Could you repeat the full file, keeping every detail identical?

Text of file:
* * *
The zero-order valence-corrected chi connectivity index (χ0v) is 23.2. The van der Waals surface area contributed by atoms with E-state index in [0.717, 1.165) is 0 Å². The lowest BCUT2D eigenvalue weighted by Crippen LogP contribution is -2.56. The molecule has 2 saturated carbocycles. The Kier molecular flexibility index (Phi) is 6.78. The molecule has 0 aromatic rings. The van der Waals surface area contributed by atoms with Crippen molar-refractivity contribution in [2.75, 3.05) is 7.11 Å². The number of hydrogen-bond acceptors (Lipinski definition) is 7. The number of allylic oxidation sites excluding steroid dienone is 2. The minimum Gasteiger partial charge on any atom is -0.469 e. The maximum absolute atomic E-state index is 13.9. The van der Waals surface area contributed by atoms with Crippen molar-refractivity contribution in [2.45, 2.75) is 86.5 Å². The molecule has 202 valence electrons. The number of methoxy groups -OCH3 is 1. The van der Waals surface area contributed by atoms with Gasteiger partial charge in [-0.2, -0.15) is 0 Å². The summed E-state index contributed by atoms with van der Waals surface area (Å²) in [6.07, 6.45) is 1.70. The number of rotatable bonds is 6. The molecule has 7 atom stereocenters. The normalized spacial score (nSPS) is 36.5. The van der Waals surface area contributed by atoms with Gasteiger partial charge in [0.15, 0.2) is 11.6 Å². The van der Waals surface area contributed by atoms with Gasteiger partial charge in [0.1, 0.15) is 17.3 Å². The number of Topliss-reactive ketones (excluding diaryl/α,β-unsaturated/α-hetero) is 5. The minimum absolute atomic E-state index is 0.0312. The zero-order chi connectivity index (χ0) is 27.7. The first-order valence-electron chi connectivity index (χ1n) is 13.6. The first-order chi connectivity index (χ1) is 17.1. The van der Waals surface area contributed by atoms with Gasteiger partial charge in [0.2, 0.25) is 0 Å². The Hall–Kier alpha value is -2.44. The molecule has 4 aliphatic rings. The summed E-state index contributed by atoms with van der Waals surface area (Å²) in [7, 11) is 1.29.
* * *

The zero-order valence-corrected chi connectivity index (χ0v) is 23.2. The van der Waals surface area contributed by atoms with E-state index in [0.717, 1.165) is 0 Å². The lowest BCUT2D eigenvalue weighted by Crippen LogP contribution is -2.56. The molecule has 2 saturated carbocycles. The Kier molecular flexibility index (Phi) is 6.78. The molecule has 0 aromatic rings. The van der Waals surface area contributed by atoms with Crippen molar-refractivity contribution in [2.75, 3.05) is 7.11 Å². The number of hydrogen-bond acceptors (Lipinski definition) is 7. The number of allylic oxidation sites excluding steroid dienone is 2. The minimum Gasteiger partial charge on any atom is -0.469 e. The maximum absolute atomic E-state index is 13.9. The van der Waals surface area contributed by atoms with Crippen molar-refractivity contribution in [2.45, 2.75) is 86.5 Å². The molecule has 202 valence electrons. The number of methoxy groups -OCH3 is 1. The van der Waals surface area contributed by atoms with Gasteiger partial charge in [-0.2, -0.15) is 0 Å². The summed E-state index contributed by atoms with van der Waals surface area (Å²) in [6.07, 6.45) is 1.70. The number of rotatable bonds is 6. The molecule has 7 atom stereocenters. The normalized spacial score (nSPS) is 36.5. The van der Waals surface area contributed by atoms with Gasteiger partial charge in [0.15, 0.2) is 11.6 Å². The van der Waals surface area contributed by atoms with Gasteiger partial charge in [0.1, 0.15) is 17.3 Å². The number of Topliss-reactive ketones (excluding diaryl/α,β-unsaturated/α-hetero) is 5. The minimum absolute atomic E-state index is 0.0312. The zero-order chi connectivity index (χ0) is 27.7. The first-order valence-electron chi connectivity index (χ1n) is 13.6. The first-order chi connectivity index (χ1) is 17.1. The van der Waals surface area contributed by atoms with Gasteiger partial charge in [0.2, 0.25) is 0 Å². The Hall–Kier alpha value is -2.44. The molecule has 4 aliphatic rings. The summed E-state index contributed by atoms with van der Waals surface area (Å²) in [7, 11) is 1.29.